It's bad for the entire NFL.
Freeman is involved in the NFL's drug program, ESPN reported Monday night. That set off all kinds of speculation until Freeman released a statement later that evening revealing he has ADHD and entered the program voluntarily after mistakenly taking Ritalin instead of Adderall.
"Since the confidentiality of my medical status has been publicly violated," Freeman said, "I am choosing to address this matter so that grossly erroneous assumptions about me do not persist."
It's not known who leaked the information about Freeman's situation. Head coach Greg Schiano, who benched Freeman last week, denied any involvement. Not even a player's team is supposed to be made aware when he enters Stage 1 of the program. Freeman, however, suggested that it was an inside job.
"Unfortunately, it appears that some people who may have noticed the testing at my workplace have made hurtful and incorrect assumptions," he stated, "and chosen to disseminate inaccurate and very disturbing information."
NFLPA executive director DeMaurice Smith visited Tampa on Tuesday (for previously scheduled meetings) and asked some hard questions about how this happened. A player's privacy was trampled in a public way. But this leak isn't just problematic for the union, which is launching an investigation on the matter; it's an issue for the league. The NFL's department of player engagement is trying to create an environment where personnel feel comfortable talking about private issues to league representatives. The Freeman revelation isn't going to help that effort.
It's really a huge setback for any effort to help players have some semblance of a safe haven in a public setting. It seems any condition, whether serious or treatable (or both), can devalue a man's worth in a sports franchise. Millions of Americans successfully conquer ADHD (including the most decorated Olympian ever, Michael Phelps), yet the conventional wisdom is that the awareness of Freeman's condition may drive down his trade value. That will have a chilling effect on players' ability to trust team doctors, coaches and executives – relationships that are already tenuous at best.
[Related: Greg Schiano leads coaching hot seat list]
"It would scare the crap out of me if I was a player," said Jimmy Stewart, a former NFL player who is now a licensed professional counselor working with athletes and the military. "I would never ever want to go to anyone in that organization or any organization and talk about my problems. It's dangerous, is what it is."
If this kind of personal information can get out immediately after a starter is benched, what personal information is safe? It's difficult enough for a player to discuss challenges he is facing at home, and now there's another reason to stay quiet. What if a player has a gambling problem? A drug problem? An alcohol problem?
And what if a player has symptoms of depression? What if he wakes up one morning and doesn't want to go to work at the job he has always loved? That could be a sign of deeper issues, and a call to a team physician or a coach (or the department of player engagement) could help immeasurably. The Freeman story, sadly, is another reason to suck it up and try to push feelings aside. After all, confessing to lethargy and sadness could end up earning a player the wrong kind of reputation.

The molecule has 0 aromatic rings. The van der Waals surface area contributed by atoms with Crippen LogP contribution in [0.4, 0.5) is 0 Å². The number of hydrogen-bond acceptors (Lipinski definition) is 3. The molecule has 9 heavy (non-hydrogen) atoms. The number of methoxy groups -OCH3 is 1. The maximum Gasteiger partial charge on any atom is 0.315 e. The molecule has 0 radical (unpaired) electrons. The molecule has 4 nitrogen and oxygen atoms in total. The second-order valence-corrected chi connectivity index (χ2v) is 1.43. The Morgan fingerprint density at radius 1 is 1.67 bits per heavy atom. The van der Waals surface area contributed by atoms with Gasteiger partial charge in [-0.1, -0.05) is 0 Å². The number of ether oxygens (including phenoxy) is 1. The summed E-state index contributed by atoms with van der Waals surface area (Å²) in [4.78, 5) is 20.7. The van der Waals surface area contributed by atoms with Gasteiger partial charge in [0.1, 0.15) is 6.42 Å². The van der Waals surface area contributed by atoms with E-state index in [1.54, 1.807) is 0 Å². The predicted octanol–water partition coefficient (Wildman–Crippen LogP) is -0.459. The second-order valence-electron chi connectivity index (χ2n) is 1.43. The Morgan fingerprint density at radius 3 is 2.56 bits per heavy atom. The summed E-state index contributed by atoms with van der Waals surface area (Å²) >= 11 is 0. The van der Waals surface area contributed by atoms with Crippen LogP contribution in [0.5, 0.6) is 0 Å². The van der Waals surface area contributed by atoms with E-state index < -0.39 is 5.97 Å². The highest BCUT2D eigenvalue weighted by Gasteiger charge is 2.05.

In an era of concussions, fear about the meaning of symptoms and enormous public pressure to perform, this is the worst slippery slope. "Is there something wrong with me?" is a question an NFL player should be able to ask with complete anonymity. Instead, and especially now, there's a risk of the public finding out. That's way too big of a risk for many athletes to take, knowing one coach's decision could cost them their entire career.
"This is so scathing," Stewart said of the Freeman news, "that I think the only way to save face is for Roger Goodell is to suspend whoever did it."
Don't expect the culprit to ever emerge. The only outcome here will be more silence. And fear.
A little over a decade ago, an NFL player faced symptoms of depression during training camp and called his head coach in a panic. The coach told him to take all the time he needed and get help. The player was greatly relieved to have the support of his bosses. He got therapy, returned to the team after getting treatment, and won a Super Bowl. He disclosed his battle with depression on his own terms, and he became a source of pride for his organization and his community. Ten years later, he joined his teammates at a reunion to celebrate their championship in front of cheering fans.
The player was named John Howell. The coach he called that frightful morning was Jon Gruden. The franchise that handled the situation flawlessly was the Tampa Bay Buccaneers.
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